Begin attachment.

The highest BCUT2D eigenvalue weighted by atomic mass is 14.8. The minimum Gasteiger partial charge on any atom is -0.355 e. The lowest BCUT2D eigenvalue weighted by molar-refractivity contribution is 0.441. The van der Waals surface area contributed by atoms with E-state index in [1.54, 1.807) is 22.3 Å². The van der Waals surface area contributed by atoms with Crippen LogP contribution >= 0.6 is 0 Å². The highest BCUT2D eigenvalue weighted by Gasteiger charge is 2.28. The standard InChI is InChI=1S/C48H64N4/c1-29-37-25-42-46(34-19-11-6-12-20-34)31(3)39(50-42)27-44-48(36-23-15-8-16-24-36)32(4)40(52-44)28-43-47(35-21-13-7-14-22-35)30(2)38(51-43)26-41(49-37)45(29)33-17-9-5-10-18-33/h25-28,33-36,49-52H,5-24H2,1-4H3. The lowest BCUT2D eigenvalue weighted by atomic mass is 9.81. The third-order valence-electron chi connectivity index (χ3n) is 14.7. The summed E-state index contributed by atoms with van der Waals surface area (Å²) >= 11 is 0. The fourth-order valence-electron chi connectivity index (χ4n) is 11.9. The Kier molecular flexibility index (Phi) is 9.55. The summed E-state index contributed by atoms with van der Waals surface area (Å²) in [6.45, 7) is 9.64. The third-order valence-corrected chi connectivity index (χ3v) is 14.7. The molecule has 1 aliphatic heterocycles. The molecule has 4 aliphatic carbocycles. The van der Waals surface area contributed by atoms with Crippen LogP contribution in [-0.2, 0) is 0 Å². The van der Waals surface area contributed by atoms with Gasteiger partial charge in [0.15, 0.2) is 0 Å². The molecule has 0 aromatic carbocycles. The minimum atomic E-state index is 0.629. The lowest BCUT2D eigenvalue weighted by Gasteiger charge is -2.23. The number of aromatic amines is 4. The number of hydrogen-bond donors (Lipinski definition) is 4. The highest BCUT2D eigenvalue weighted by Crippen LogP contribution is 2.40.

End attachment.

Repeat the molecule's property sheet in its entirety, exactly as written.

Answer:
The highest BCUT2D eigenvalue weighted by atomic mass is 14.8. The minimum Gasteiger partial charge on any atom is -0.355 e. The lowest BCUT2D eigenvalue weighted by molar-refractivity contribution is 0.441. The van der Waals surface area contributed by atoms with E-state index in [1.54, 1.807) is 22.3 Å². The van der Waals surface area contributed by atoms with Crippen LogP contribution >= 0.6 is 0 Å². The highest BCUT2D eigenvalue weighted by Gasteiger charge is 2.28. The standard InChI is InChI=1S/C48H64N4/c1-29-37-25-42-46(34-19-11-6-12-20-34)31(3)39(50-42)27-44-48(36-23-15-8-16-24-36)32(4)40(52-44)28-43-47(35-21-13-7-14-22-35)30(2)38(51-43)26-41(49-37)45(29)33-17-9-5-10-18-33/h25-28,33-36,49-52H,5-24H2,1-4H3. The lowest BCUT2D eigenvalue weighted by atomic mass is 9.81. The third-order valence-electron chi connectivity index (χ3n) is 14.7. The summed E-state index contributed by atoms with van der Waals surface area (Å²) >= 11 is 0. The fourth-order valence-electron chi connectivity index (χ4n) is 11.9. The Kier molecular flexibility index (Phi) is 9.55. The summed E-state index contributed by atoms with van der Waals surface area (Å²) in [6.45, 7) is 9.64. The third-order valence-corrected chi connectivity index (χ3v) is 14.7. The molecule has 1 aliphatic heterocycles. The molecule has 4 aliphatic carbocycles. The van der Waals surface area contributed by atoms with Crippen LogP contribution in [-0.2, 0) is 0 Å². The van der Waals surface area contributed by atoms with Gasteiger partial charge in [0.15, 0.2) is 0 Å². The molecule has 0 aromatic carbocycles. The minimum atomic E-state index is 0.629. The lowest BCUT2D eigenvalue weighted by Gasteiger charge is -2.23. The number of aromatic amines is 4. The number of hydrogen-bond donors (Lipinski definition) is 4. The highest BCUT2D eigenvalue weighted by Crippen LogP contribution is 2.40.